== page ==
An introduction to linear statistical models in the context of data science. Topics include simple and multiple linear regression, generalized linear models, time series, analysis of covariance, tree-based classification, and principal components. The primary software is R. Prerequisite: A previous statistics course, a previous linear algebra course, and permission of instructor

STAT 6120  Linear Models

Course develops fundamental methodology to regression and linear-models analysis in general. Topics include model fitting and inference, partial and sequential testing, variable selection, transformations, diagnostics for influential observations, multicollinearity, and regression in nonstandard settings. Conceptual discussion in lectures is supplemented withhands-on practice in applied data-analysis tasks using SAS or R statistical software. Prerequisite: Graduate standing in Statistics, or instructor permission.

STAT 6130  Applied Multivariate Statistics

This course develops fundamental methodology to the analysis of multivariate data. Topics include the multivariate normal distributions, multivariate regression, multivariate analysis of variance (MANOVA), principal components analysis, factor analysis, and discriminant analysis. Conceptual discussion in lectures is supplemented with hands-on practice in applied dataanalysis tasks using SAS or R statistical software. Prerequisite: Graduate standing in Statistics, or instructor permission.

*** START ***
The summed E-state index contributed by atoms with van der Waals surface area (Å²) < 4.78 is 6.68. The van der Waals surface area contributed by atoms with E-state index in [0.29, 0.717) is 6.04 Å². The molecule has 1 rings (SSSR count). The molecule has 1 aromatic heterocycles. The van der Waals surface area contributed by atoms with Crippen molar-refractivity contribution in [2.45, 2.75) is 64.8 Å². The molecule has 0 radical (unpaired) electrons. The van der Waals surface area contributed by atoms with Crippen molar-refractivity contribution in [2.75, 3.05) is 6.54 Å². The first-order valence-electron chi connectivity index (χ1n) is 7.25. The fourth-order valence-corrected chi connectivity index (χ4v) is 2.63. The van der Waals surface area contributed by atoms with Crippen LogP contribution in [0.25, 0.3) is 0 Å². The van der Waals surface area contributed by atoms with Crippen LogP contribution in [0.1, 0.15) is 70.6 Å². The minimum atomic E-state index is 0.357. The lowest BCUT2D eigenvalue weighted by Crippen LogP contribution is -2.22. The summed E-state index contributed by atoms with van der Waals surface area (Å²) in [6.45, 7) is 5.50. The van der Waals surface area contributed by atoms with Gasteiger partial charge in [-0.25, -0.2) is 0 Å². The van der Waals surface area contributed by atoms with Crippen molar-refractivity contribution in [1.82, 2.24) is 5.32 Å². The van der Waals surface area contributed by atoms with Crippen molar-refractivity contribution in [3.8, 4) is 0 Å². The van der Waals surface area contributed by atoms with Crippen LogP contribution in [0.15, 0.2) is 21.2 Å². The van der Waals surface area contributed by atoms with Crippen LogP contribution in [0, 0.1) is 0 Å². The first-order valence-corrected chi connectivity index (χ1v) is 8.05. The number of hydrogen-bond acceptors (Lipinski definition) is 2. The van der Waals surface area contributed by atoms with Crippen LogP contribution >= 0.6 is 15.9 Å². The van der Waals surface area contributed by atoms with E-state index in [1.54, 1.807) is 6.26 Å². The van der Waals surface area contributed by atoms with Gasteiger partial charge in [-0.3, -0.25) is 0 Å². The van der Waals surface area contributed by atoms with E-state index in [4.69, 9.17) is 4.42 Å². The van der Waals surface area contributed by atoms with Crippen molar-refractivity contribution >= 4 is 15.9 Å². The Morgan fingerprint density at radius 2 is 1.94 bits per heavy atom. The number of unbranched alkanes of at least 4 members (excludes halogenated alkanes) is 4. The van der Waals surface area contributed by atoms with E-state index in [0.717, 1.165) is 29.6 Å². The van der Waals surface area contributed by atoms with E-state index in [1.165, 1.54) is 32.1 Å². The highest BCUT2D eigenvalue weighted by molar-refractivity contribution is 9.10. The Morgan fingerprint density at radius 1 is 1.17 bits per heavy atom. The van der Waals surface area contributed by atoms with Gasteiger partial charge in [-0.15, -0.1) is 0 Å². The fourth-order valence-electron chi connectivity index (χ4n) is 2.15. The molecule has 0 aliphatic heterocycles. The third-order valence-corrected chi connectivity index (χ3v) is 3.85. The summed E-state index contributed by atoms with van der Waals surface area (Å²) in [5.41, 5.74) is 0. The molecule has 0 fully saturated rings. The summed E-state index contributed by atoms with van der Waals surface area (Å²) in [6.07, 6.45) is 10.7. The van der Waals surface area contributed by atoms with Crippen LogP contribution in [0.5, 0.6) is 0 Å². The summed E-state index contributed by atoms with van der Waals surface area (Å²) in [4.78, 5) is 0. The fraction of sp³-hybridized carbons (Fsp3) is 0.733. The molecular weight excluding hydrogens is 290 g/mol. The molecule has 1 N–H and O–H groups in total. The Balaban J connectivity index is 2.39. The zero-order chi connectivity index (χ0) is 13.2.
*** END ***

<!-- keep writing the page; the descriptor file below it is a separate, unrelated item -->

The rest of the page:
STAT 6160  Experimental Design

This course develops fundamental concepts and methodology in the design and analysis of experiments. Topics include analysis of variance, multiple comparison tests, randomized block designs, Latin square and related designs, factorial designs, split-plot and related designs, and analysis of covariance. Conceptual discussion in lectures is supplemented with hands-on practice in applied data-analysis tasks using SAS or R statistical software. Prerequisite: Graduate standing in Statistics, or instructor permission.

STAT 6190  Introduction to Mathematical Statistics

This course introduces fundamental concepts in probability that underlie statistical thinking and methodology. Topics include the probability framework, canonical probability distributions, transformations, expectation, moments and momentgenerating functions, parametric families, elementary inequalities, multivariate distributions, and convergence concepts for sequences of random variables. Prerequisite:Graduate standing in Statistics, or instructor permission.

STAT 6250  Longitudinal Data Analysis